Video

Video Turkey's Ruling Party Trying to Lure Voters in Opposition Stronghold

Turkey’s AK (Justice and Development) Party is seeking a fourth successive general election victory, with the goal of securing two-thirds of the seats in Parliament to rewrite the constitution and change the country's parliamentary system into a presidential one. To achieve that, the party will need to win seats in opposition strongholds like the western city of Izmir. Dorian Jones reports.
Video

Video Millions Flock to Ethiopia Polls

Millions of Ethiopians cast their votes Sunday in the first national election since the 2012 death of longtime leader Meles Zenawi. Mr. Meles' party, the Ethiopian People's Revolutionary Democratic Front, is almost certain of victory again. VOA's Anita Powell reports from Addis Ababa.
Video

Video Scientists Testing Space Propulsion by Light

Can the sun - the heart of our solar system - power a spacecraft to the edge of our solar system? The answer may come from a just-launched small satellite designed to test the efficiency of solar sail propulsion. Once deployed, its large sail will catch the so-called solar wind and slowly reach what scientists hope to be substantial speed. VOA’s George Putic reports.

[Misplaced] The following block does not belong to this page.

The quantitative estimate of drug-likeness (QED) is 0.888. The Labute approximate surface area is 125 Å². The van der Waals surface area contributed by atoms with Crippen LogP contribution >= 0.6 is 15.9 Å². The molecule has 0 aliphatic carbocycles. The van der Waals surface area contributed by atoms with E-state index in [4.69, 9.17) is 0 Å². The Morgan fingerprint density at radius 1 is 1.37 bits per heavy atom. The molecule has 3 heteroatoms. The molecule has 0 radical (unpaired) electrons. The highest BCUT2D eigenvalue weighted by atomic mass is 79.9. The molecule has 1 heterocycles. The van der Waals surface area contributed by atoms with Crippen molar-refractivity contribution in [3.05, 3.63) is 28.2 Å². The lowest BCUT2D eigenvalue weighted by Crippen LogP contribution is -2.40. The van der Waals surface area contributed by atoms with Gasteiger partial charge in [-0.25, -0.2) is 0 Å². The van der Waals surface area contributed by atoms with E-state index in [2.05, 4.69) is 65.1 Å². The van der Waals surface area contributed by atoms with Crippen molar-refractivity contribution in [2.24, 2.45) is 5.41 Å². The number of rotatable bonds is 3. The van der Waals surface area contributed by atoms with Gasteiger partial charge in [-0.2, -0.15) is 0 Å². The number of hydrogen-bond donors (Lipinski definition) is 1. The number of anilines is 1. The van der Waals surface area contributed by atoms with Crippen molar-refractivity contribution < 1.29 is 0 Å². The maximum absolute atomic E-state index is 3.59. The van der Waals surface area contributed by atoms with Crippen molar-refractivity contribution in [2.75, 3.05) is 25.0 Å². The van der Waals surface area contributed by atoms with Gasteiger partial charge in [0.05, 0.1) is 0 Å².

Video

Video FIFA Trains Somali Referees

As stability returns to the once lawless nation of Somalia, the world football governing body, FIFA, is helping to rebuild the country’s sport sector by training referees as well as its young footballers. Abdulaziz Billow has more from Mogadishu.
Video

Video With US Child Obesity Rates on the Rise, Program Promotes Health Eating

In its fifth year, FoodCorps puts more than 180 young Americans into 500 schools across the United States, where they focus on teaching students about nutrition, engaging them with hands-on activities, and improving their access to healthy foods whether in the cafeteria or the greater community. Aru Pande has more.
Video

Video Virginia Neighborhood Draws People to Nostalgic Main Street

In the U.S., people used to grow up in small towns with a main street lined by family-owned shops and restaurants. Today, however, many main streets are worn down and empty because shoppers have been lured away by shopping malls. But in the Del Ray neighborhood of Alexandria, Virginia, main street is thriving. VOA’s Deborah Block reports it has a nostalgic feel with its small restaurants and unique stores.

VOA Blogs